The news that Palmyra had once again succumbed to an onslaught launched by Islamic State (IS) militants arrived along with notification of the bloody terrorist attack, injuring dozens, at a church near the cathedral housing the seat of the Coptic Church in Cairo. Palmyra is an ancient landmark of global cultural significance, and according to legend, this Coptic center where many relics from the earliest centuries of Christianity can be found sheltered the Holy Family after their flight into Egypt. IS has already claimed responsibility for the attempt to destroy human lives and Christian holy sites in Cairo and, according to some reports, the group that carried out the attack came from Raqqa, the «capital» of the jihadi pseudo-government.
The symbolism behind IS’s actions is clear – to show that that organization is still alive and can launch unexpected offensives across a vast geographical expanse. The events in Palmyra and Cairo are also linked by a strategic military plan. The situation mirrors the events of 9/11. On that day in 2001, the precursors to IS from al-Qaeda worked with the Taliban to plan a general offensive in Afghanistan and used the explosion of the Twin Towers in New York to issue a warning to the Americans not to interfere. And the recent terror attack in Cairo is the same signal to the Egyptian leader Abdel Fattah el-Sisi, cautioning him not to meddle in Syria.
General el-Sisi increasingly favors Bashar al-Assad and is even ready to send Egyptian military divisions to assist him. Some sympathy exists between the two statesmen. At the time that el-Sisi assumed power in Egypt, Assad not only fully supported him, but even hinted at Damascus’s involvement in that event. On his end, el-Sisi has argued for Bashar al-Assad to retain his grip on power in Syria and has expressed support for the Syrian army’s battle against terrorism.
Reports have emerged that the Egyptian military has already made its way to the theater of military operations and is stationed inside zones controlled by the Syrian government, while pilots from Egypt have been deployed there as well. It has been suggested that two Mistral-class amphibious helicopter carriers, which Cairo obtained from France, will receive their baptism by fire when large-scale Egyptian divisions are moved into Syria. And the joint exercises between Egyptian and Russian paratroopers that were conducted in the Egyptian desert are seen as a possible precursor to their close cooperation in the sands of Syria. Although Egyptian Foreign Minister Sameh Shoukry and other leaders within that country who have been forced to take into account the position of creditors from Saudi Arabia have denied the existence of such plans, el-Sisi himself allowed some uncertainty to remain by claiming that «it would be better if the Syrian national army achieved its goals on its own.» Meaning that the possibility of Syria receiving aid from Egypt has not been ruled out.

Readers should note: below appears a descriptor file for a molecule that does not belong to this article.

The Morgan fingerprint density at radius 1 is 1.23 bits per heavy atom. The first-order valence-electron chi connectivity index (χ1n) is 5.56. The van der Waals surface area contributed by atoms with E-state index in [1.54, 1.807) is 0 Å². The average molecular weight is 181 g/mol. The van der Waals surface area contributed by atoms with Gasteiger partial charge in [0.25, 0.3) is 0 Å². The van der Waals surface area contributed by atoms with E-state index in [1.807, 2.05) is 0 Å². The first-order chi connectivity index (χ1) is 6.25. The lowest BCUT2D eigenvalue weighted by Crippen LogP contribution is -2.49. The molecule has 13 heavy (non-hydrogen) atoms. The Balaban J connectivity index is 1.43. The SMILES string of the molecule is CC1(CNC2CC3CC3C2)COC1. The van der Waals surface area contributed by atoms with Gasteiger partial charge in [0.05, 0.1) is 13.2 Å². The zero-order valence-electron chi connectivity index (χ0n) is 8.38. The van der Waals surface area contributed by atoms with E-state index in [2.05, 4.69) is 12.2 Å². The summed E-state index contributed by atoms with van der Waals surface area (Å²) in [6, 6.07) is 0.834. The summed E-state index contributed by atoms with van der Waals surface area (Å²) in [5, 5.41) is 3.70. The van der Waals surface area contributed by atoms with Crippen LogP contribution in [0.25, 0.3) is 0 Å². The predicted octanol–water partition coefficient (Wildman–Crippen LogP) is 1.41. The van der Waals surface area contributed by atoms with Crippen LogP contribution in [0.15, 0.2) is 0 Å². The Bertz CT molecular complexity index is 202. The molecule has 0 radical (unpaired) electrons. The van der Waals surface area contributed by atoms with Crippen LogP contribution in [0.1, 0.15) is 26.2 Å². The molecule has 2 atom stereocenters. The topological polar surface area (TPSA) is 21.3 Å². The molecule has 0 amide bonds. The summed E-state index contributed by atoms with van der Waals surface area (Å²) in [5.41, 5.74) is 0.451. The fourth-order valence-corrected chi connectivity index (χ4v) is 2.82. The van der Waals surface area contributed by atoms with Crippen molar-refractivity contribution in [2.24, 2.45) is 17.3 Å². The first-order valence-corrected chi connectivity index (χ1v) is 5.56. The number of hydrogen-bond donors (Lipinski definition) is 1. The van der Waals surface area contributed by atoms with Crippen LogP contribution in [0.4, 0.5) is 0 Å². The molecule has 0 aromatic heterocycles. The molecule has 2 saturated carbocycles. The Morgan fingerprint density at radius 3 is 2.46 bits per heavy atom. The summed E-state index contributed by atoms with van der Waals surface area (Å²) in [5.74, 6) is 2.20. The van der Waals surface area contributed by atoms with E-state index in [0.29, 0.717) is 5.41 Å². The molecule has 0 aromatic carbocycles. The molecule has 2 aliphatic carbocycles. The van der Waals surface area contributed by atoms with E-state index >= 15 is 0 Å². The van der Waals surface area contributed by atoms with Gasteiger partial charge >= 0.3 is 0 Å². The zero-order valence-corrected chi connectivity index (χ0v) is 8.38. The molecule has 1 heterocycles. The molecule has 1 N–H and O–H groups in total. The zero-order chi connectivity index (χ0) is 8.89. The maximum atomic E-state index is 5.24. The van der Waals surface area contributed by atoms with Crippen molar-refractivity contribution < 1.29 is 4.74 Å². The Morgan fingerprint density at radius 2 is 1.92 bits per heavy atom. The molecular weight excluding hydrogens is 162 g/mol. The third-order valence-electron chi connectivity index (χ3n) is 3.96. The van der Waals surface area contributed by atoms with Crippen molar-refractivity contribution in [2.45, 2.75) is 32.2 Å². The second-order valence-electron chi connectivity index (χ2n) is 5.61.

It can be assumed that if Egypt does intervene, that will not affect the areas occupied by the so-called moderate opposition that is supported by the West, the Gulf nations, and Turkey, but will instead be directed against IS. Therefore, critics of the rapprochement between Cairo and Damascus (at one time even a unified Egyptian-Syrian state existed – the United Arab Republic) will find it difficult to obstruct Cairo. For Egypt itself, its role in the final phase of the rout of IS is a matter of prestige: this will allow the leader of Egypt to carve out a niche for himself as both a regional leader as well as an international mediator. Not to mention the fact that routing IS in Syria will facilitate Egypt’s struggle against terrorism on its home turf.